Ted: I know Thad likes Dream Theater, but what I’ve heard leaves
me cold. It doesn’t matter to me that they are great players
if the music doesn’t do anything for me. However, if they draw
in metal fans, who then discover that they can enjoy more complex
themes, and even (gasp!) tolerate keyboards, and if that in turn opens
them up to more subtle and melodic music such as Genesis, King Crimson,
etc. then that’s a good thing. But I don’t dislike “new
prog” in general. There is much to like. I’m always checking
out CDs by new bands and have many favorites from recent years.
The same people who likes seventies prog artists says that
today prog music must be called "regressive" music, because
there is nothing really new…
Mick: Yes, this can be true, although one visit to Nearfest should
set you straight. I think it's something that we should be aware of
- it's too easy to recycle previous bands material. I think in the
future we'll find ways, at least within this band, to bring new, fresh
Ted: Yes, a lot of it is derivative of what has gone before –
some of which I can’t help but enjoy as a guilty pleasure on
occasion, and some of which makes me cringe because it is so blatantly
derivative. I suppose some might level that criticism at our music,
but we’ve tried to stay away from overt comparisons other than
a passing unintentional reference to certain styles. And we will probably
move a bit further away from that in the future.
Have you listened to some of the new bands and are there some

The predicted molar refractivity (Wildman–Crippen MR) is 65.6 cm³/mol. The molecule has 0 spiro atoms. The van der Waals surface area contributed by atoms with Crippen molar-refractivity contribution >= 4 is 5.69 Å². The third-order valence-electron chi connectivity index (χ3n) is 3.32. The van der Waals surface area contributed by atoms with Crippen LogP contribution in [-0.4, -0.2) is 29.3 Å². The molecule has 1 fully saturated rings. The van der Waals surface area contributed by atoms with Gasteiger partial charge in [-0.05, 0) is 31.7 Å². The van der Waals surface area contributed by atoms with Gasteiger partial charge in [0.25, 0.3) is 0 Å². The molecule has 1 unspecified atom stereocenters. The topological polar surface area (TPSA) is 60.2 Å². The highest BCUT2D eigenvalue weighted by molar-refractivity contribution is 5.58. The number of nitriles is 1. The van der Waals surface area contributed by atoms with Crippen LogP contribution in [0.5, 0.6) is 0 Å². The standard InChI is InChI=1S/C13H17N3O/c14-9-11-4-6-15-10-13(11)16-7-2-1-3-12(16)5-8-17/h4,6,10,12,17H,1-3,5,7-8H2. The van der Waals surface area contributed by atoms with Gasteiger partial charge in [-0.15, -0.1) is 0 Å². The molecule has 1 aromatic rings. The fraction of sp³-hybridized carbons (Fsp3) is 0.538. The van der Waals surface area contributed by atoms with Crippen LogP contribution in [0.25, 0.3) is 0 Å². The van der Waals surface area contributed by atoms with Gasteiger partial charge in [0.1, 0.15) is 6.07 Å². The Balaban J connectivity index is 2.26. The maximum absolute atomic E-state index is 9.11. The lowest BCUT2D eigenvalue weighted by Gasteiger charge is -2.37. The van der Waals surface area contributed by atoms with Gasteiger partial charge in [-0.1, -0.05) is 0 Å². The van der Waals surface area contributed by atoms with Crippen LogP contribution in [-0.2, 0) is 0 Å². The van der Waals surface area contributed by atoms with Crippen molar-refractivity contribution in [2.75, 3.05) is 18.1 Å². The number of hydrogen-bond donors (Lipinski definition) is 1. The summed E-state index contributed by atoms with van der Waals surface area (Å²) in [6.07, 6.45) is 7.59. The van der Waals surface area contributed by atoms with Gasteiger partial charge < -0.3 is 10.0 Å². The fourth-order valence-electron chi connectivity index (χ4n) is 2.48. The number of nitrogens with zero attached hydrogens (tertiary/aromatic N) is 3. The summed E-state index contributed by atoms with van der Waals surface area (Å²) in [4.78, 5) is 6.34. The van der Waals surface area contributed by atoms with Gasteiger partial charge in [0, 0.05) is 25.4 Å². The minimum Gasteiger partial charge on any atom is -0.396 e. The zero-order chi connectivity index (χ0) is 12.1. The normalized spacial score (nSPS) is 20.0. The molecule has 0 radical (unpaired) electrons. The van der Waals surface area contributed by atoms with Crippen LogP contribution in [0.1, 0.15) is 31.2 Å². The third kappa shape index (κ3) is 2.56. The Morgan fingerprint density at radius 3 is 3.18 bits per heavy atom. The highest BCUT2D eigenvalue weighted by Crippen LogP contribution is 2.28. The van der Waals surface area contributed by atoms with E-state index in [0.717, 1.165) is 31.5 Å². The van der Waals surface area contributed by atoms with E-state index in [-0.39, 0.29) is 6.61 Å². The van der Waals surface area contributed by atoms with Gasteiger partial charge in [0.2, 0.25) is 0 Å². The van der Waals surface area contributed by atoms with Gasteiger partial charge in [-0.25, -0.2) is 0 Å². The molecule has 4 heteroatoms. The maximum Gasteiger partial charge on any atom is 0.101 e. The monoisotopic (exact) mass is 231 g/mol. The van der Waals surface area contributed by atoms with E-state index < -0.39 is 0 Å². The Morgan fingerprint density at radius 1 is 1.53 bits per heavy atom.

that you like?
Mick: Yeah, we get to Nearfest every year and there are always some
good surprises. They're not young and new but Kenso blew everyone
away last year. White Willow seem to produce some consistently good
CDs, but there's so much out there! I found a "random CD"
I really liked last year from our Musea pals – an album called
Skymind by a French band called Taal.
Ted: As far as the resurgence of later “prog” bands, my
favorites are Thinking Plague, Deus Ex Machina, Echolyn, Miriodor,
Landberk, Anekdoten, Anglagard, Univers Zero, … I tend to like
the dark symphonic angular stuff. Thad isn’t here, but he likes
the jazz style of Medeski, Martin & Wood, and while attending
the last few Nearfests, I recall Thad being impressed with the Japanese
bands, Gerard and Kenso. And if Joe were here, he would no doubt express
his enthusiasm for Porcupine Tree (which we also like very much),
and he was quite impressed by Miriodor’s Nearfest performance.
In your opinion, is music a way to escape from reality or is it a
way to think about what is happening in the world?
Mick: Well both of course, but probably mainly an escape, or an exploration
of some unchanging aspect life. There are a few good songs that are
"political" or are about current issues, but they sometimes
don't hold up over time.
Ted: Agree – It can be one or the other, or both at once. Now
that I think about it, I would say that music is the escape, and lyrics
are the opportunity to examine the human condition or make reference
What are your future projects and what direction will your
next album have?
Mick: It'll be a country/blues concept album about living in Texas,
drinking Tequila and being left by "my girl". Or not.
Ted: I vote for “not”! Mick has actually already written
a couple of new opuses, and Thad, Joe and I are tinkering around on
various ideas that have yet to fully take shape. It will be a while
yet before we know what sort of direction it will lead, or what new
sound may develop. But we do plan to record another album eventually,
and hopefully will be more active playing live in the future.
Reviews (in italian):